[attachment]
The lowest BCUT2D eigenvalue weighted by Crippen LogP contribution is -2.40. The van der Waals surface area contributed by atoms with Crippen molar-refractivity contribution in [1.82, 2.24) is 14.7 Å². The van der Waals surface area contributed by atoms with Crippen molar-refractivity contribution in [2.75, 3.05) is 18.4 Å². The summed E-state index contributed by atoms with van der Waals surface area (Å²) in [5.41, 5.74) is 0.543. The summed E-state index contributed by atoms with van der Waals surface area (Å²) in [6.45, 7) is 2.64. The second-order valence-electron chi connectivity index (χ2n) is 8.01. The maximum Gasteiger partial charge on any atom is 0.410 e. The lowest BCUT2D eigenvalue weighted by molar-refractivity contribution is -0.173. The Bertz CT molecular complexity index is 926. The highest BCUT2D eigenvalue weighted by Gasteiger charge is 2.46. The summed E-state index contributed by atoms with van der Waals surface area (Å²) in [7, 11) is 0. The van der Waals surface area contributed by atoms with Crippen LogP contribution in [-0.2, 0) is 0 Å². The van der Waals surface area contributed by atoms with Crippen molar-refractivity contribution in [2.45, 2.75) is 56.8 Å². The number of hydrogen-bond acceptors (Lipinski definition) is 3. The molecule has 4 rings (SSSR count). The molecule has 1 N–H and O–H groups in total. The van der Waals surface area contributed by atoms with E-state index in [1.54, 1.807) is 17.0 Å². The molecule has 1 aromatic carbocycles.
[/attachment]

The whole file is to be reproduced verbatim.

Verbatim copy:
The lowest BCUT2D eigenvalue weighted by Crippen LogP contribution is -2.40. The van der Waals surface area contributed by atoms with Crippen molar-refractivity contribution in [1.82, 2.24) is 14.7 Å². The van der Waals surface area contributed by atoms with Crippen molar-refractivity contribution in [2.75, 3.05) is 18.4 Å². The summed E-state index contributed by atoms with van der Waals surface area (Å²) in [5.41, 5.74) is 0.543. The summed E-state index contributed by atoms with van der Waals surface area (Å²) in [6.45, 7) is 2.64. The second-order valence-electron chi connectivity index (χ2n) is 8.01. The maximum Gasteiger partial charge on any atom is 0.410 e. The lowest BCUT2D eigenvalue weighted by molar-refractivity contribution is -0.173. The Bertz CT molecular complexity index is 926. The highest BCUT2D eigenvalue weighted by Gasteiger charge is 2.46. The summed E-state index contributed by atoms with van der Waals surface area (Å²) in [7, 11) is 0. The van der Waals surface area contributed by atoms with Crippen LogP contribution in [-0.2, 0) is 0 Å². The van der Waals surface area contributed by atoms with Crippen molar-refractivity contribution in [2.45, 2.75) is 56.8 Å². The number of hydrogen-bond acceptors (Lipinski definition) is 3. The molecule has 4 rings (SSSR count). The molecule has 1 N–H and O–H groups in total. The van der Waals surface area contributed by atoms with E-state index in [1.54, 1.807) is 17.0 Å². The molecule has 1 aromatic carbocycles.